Laser-based system now has the ability to capture moment-to-moment details of high-speed processes such as hypersonic propulsion and protein folding.
A new frequency comb setup can capture the moment-by-moment details of carbon dioxide gas escaping from a nozzle at supersonic speeds in an air-filled chamber, followed by rapid oscillations of gas due to complex aerodynamics within the chamber. The data plot shows the absorbance of light (vertical) over time (horizontal left to right) across a range of frequencies (horizontal forward to back).
Credit: G. Mathews/University of Colorado Boulder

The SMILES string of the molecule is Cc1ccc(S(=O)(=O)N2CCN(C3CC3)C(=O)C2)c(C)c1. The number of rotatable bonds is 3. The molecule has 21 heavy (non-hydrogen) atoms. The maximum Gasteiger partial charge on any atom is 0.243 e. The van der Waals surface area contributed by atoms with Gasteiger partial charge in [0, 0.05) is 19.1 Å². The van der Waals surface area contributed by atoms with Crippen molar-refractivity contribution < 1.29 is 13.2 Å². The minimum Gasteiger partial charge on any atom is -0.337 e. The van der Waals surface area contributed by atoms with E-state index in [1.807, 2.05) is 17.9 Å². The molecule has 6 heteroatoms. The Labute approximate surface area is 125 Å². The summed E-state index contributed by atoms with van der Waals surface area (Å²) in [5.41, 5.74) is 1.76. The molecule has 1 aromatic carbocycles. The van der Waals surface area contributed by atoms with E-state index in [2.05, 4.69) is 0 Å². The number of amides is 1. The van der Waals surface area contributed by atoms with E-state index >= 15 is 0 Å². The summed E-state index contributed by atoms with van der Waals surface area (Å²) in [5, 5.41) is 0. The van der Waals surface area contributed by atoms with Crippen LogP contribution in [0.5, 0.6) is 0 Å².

From monitoring concentrations of greenhouse gases to detecting COVID in the breath, laser systems known as frequency combs can identify specific molecules as simple as carbon dioxide and as complex as monoclonal antibodies with unprecedented accuracy and sensitivity. Amazing as they are, however, frequency combs have been limited in how fast they can capture a high-speed process such as hypersonic propulsion or the folding of proteins into their final three-dimensional shapes.